The recall of autobiographical memories is far from perfect. Therefore partners should not bicker regarding the truth value of either partner’s recollection. Instead, they might conclude that it is impossible to know what actually happened, as one or both of them might have erroneous memories. Thus, a couple might choose to focus on agreeing on how to deal with similar situations in the future.

Forgiving each other can sometimes be the key to letting go of the past. Remember that when you hold onto a grudge you are hurting yourself more than the other person. Also, it can be easier to forgive while keeping in mind that forgiving does not mean forgetting what happened.

5. Remember Solomon’s Ring.

My fifth tip involved a story about King Solomon, the richest and wisest man of his biblical era. On the first day of spring, King Solomon called his top servant to his court and charged him with a mission. “I would like for you to find me a ring with special powers: When rich people put it on, they become sad, but when poor people put it on, they become happy. I will give you one year to accomplish this task.”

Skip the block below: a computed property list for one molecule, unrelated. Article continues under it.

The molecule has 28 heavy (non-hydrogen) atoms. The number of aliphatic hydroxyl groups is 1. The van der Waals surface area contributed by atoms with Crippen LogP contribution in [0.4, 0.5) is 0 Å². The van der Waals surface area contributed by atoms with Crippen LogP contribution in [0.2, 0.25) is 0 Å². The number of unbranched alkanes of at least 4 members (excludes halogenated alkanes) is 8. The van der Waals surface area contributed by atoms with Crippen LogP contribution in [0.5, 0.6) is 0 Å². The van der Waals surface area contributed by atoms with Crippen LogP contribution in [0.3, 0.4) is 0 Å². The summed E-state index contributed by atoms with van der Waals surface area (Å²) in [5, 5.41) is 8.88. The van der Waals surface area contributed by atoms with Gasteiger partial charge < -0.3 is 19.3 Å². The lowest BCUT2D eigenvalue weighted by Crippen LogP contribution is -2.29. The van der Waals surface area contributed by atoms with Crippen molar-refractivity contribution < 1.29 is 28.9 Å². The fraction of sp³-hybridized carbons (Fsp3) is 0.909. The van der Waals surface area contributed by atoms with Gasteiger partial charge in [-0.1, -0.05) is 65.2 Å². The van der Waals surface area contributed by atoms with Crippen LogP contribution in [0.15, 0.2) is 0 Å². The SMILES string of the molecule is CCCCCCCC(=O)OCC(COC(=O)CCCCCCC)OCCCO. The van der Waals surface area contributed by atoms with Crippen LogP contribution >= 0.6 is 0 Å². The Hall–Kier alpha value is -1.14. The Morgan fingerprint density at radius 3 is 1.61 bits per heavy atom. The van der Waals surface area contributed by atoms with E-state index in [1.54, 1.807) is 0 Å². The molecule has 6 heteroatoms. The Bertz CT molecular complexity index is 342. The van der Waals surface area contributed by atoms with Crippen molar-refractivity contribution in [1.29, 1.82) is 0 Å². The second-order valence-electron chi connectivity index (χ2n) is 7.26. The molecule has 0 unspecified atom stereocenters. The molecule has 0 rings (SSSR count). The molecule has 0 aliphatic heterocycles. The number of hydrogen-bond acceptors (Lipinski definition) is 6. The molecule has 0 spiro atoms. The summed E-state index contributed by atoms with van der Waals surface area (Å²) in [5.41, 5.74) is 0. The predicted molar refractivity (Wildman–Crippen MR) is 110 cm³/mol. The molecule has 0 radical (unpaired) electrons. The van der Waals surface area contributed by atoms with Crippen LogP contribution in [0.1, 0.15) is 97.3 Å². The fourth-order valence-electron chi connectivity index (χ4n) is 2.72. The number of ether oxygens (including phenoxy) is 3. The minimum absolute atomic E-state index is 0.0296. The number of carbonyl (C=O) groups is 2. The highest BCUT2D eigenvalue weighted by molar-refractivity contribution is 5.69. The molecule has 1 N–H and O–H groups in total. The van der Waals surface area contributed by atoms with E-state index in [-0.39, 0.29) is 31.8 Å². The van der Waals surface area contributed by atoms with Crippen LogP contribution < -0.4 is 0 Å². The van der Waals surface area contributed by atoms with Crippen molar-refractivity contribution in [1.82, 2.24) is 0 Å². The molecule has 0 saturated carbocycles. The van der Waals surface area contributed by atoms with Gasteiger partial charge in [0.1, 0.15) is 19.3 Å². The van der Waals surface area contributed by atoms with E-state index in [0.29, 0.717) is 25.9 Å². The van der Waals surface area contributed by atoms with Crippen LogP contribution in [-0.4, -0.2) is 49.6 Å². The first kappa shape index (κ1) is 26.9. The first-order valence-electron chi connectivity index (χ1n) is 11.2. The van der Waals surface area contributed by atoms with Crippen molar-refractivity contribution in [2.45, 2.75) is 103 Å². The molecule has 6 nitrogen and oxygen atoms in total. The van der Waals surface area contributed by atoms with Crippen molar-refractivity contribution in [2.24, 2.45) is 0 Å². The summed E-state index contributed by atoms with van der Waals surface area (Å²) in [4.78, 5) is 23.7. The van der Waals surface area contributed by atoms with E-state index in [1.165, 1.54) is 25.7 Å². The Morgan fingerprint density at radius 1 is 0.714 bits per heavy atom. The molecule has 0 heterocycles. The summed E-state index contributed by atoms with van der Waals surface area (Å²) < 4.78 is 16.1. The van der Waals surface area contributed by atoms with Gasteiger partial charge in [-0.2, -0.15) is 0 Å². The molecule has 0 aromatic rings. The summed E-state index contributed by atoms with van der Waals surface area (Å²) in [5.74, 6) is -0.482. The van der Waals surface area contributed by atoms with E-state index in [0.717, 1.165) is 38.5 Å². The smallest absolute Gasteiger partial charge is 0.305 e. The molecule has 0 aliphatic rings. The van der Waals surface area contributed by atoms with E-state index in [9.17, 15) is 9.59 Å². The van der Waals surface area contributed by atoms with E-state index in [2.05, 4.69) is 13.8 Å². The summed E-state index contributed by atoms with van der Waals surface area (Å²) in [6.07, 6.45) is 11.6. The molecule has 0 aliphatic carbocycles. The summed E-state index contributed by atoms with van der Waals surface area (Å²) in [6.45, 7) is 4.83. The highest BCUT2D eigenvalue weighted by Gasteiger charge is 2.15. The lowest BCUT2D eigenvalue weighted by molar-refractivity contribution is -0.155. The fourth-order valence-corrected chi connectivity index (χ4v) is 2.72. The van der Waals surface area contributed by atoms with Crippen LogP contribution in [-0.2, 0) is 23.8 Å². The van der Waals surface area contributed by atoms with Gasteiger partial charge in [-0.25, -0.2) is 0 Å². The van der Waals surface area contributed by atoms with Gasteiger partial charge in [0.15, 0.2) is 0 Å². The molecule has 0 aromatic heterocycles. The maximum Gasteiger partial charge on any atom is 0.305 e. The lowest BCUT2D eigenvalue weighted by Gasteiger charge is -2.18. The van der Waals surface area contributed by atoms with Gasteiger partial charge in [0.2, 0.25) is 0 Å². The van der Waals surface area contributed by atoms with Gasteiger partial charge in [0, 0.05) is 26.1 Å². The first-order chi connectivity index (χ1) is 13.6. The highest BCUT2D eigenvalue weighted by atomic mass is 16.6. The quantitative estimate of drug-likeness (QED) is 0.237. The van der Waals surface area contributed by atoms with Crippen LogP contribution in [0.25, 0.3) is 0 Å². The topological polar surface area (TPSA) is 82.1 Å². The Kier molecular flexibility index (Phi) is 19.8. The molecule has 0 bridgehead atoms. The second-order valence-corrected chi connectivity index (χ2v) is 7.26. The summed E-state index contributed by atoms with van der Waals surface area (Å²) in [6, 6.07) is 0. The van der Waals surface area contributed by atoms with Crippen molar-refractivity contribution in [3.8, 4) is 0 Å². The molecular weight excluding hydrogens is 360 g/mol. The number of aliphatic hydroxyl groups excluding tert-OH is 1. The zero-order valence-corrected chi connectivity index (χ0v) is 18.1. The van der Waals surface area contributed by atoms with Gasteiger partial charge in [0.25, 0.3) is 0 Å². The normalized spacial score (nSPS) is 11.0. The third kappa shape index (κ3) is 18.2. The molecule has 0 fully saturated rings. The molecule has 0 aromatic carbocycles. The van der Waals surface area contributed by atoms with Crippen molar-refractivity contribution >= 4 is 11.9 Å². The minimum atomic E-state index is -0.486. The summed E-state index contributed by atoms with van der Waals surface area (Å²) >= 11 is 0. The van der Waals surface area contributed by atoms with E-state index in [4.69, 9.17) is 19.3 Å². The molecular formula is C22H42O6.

The servant hurried out of the palace to look for such a ring. Once he left, King Solomon leaned over to his advisors and whispered, “He will never find such a ring. It does not exist. I just wanted to have a good laugh at his expense.”

The servant searched all year for such a ring but had no luck. On the day before the year was up, the servant was walking along the streets of Jerusalem when he saw a street peddler sitting on a worn, faded red carpet. The servant saw a small number of glistening rings among the various wares in front of the peddler.